The Raspberry Pi computer is now being manufactured in the U.K., with Wales taking over from China as the location of production.
Those who aren’t aware of the Raspberry Pi can get up to speed by reading this previous article. Essentially it’s a credit card-sized micro computer that features the bare-bones needed for young programmers to learn about computing and experiment without fear of breaking an expensive PC or Mac. It’s been a huge success thanks to its price tag of just $25.
Until now the Raspberry Pi has been manufactured in China alongside most other consumer electronics. This was borne out of necessity rather than desire, with the costs and time-frame of manufacturing both being vastly favorable in China, the taxes on importing components into the U.K. over-inflated, and the lack of support for the unproven device making the decision to build abroad easy.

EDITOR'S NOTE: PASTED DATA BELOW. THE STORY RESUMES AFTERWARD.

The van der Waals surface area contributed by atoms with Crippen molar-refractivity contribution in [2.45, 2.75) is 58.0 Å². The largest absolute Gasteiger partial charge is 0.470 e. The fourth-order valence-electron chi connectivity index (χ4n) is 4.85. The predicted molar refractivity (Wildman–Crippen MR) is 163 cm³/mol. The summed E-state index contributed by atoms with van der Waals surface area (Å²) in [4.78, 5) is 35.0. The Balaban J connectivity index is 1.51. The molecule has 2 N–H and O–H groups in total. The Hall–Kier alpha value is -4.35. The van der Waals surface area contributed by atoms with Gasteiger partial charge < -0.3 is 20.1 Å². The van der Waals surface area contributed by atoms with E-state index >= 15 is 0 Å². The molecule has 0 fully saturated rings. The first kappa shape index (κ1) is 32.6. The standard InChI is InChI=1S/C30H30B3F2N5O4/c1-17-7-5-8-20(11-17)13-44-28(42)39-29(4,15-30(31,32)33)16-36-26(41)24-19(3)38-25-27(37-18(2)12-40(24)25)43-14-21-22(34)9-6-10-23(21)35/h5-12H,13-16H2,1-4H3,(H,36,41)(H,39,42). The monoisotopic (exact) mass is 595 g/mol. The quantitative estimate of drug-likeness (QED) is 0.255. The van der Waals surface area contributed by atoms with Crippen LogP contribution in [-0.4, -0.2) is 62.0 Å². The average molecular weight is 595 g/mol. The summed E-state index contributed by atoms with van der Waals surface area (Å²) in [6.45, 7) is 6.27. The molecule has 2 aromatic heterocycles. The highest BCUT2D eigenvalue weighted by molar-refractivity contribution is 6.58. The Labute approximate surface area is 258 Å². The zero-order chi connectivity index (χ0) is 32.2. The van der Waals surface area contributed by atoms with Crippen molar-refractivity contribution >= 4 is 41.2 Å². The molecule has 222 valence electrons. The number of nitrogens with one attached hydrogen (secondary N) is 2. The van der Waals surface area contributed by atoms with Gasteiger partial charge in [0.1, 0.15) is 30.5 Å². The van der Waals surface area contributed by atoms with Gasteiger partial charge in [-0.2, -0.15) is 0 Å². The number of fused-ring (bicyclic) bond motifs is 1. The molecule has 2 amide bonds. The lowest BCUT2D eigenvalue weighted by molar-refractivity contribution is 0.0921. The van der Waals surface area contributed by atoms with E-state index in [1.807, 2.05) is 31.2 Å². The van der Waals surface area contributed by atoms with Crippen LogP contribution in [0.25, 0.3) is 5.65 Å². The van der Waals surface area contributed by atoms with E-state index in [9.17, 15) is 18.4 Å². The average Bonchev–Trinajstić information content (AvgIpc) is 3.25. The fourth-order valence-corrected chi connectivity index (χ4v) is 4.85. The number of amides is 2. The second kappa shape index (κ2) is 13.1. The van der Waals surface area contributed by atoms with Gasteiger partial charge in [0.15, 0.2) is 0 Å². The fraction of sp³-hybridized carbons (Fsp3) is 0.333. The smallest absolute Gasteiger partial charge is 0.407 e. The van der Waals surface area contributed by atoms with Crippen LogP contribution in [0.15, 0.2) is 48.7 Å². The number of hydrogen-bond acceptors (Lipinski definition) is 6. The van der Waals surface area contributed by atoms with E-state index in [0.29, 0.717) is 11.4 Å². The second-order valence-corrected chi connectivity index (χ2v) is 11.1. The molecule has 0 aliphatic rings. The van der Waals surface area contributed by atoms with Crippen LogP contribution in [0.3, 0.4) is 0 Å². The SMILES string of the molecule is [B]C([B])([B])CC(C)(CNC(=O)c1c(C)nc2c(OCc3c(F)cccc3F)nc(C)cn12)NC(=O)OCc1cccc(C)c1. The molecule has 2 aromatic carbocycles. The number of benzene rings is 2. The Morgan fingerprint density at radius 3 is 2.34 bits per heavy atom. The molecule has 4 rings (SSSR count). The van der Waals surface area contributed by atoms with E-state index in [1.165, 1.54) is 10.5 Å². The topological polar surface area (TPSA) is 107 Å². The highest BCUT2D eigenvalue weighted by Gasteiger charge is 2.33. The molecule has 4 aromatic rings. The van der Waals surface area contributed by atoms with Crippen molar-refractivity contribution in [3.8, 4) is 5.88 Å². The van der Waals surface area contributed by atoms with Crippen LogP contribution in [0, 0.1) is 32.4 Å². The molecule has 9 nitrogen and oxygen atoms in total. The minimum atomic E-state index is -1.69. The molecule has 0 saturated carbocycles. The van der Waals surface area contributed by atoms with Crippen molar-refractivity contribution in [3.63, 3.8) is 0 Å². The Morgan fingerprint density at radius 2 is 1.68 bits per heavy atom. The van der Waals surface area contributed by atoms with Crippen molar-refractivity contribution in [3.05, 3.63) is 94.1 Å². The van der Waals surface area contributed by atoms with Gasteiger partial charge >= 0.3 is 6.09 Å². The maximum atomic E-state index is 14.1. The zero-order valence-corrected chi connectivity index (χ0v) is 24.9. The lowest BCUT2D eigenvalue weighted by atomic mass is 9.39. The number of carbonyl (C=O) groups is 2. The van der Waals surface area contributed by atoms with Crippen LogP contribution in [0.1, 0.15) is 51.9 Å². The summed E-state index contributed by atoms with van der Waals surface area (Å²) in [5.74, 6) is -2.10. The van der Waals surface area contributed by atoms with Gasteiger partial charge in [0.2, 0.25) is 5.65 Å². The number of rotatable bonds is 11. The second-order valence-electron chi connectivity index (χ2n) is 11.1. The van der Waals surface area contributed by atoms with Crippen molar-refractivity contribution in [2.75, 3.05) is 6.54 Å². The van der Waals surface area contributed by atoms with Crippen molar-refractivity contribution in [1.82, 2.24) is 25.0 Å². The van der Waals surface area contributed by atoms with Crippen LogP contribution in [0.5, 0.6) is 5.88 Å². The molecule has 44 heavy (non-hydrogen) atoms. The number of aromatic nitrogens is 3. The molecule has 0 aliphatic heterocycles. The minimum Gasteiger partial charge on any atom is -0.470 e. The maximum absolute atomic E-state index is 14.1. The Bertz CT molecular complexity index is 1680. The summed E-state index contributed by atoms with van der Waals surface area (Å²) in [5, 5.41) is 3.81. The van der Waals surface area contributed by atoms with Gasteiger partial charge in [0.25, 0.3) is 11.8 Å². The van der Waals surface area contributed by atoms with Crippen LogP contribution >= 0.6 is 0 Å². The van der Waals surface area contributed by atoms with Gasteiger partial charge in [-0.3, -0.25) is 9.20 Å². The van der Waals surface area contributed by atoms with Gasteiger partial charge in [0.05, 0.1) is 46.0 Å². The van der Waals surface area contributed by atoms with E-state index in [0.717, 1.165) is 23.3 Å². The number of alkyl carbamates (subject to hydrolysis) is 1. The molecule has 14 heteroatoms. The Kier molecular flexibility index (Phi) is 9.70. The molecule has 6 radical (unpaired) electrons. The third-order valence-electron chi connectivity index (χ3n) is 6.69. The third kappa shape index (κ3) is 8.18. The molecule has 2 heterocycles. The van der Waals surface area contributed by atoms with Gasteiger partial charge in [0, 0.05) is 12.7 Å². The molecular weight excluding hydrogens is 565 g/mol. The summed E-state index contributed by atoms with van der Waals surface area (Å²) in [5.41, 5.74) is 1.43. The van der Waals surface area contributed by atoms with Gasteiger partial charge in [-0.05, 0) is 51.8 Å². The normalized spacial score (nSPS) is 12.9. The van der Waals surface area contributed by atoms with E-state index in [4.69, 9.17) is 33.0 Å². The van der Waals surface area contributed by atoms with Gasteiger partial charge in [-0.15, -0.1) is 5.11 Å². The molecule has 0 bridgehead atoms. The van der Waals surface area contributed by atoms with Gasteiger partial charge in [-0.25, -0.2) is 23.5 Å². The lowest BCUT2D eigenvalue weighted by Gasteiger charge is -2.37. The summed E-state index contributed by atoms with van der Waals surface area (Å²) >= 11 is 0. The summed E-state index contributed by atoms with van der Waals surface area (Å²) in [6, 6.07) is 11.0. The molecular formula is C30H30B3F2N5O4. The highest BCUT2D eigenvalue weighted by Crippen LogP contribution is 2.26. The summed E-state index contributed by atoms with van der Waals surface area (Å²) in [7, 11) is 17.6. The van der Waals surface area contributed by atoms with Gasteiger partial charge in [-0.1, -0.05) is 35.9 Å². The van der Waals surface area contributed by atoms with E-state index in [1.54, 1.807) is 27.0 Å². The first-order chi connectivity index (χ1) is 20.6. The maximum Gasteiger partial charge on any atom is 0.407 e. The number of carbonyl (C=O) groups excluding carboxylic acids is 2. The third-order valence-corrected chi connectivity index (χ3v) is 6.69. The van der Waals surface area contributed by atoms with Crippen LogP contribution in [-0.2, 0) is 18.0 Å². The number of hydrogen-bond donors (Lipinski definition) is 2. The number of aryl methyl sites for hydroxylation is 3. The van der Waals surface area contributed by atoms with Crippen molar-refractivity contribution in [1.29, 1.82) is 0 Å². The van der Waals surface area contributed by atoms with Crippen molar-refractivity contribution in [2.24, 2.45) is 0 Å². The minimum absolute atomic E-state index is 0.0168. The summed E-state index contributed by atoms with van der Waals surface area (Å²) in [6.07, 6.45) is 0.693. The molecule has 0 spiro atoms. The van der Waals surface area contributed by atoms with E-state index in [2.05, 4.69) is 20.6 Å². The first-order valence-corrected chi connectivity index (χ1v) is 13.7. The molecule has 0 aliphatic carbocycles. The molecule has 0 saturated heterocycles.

Things have now changed, however, and a deal forged between Premier Farnell and Sony means the Raspberry Pi is now being made in Pencoed, South Wales. The switch, which was made in the middle of August, means the creation of 30 extra jobs in the area. British-made Raspberry Pi units began shipping to customers this past week.
Raspberry Pi owners who want to know where their device was manufactured need only to look next to the power jack. If there’s a ‘Made in the UK’ stamp sitting there then you know you’ve bought British. Whether that matters to you in this global economy which is powered primarily by supply and demand is a personal preference.
This switch in manufacturing location coincides with changes having been made to the Raspberry Pi itself. Five months after the original went on sale, v2.0 of the board has been improved with changes including mounting holes for fastening it to a case, and the ability to power it via a USB hub.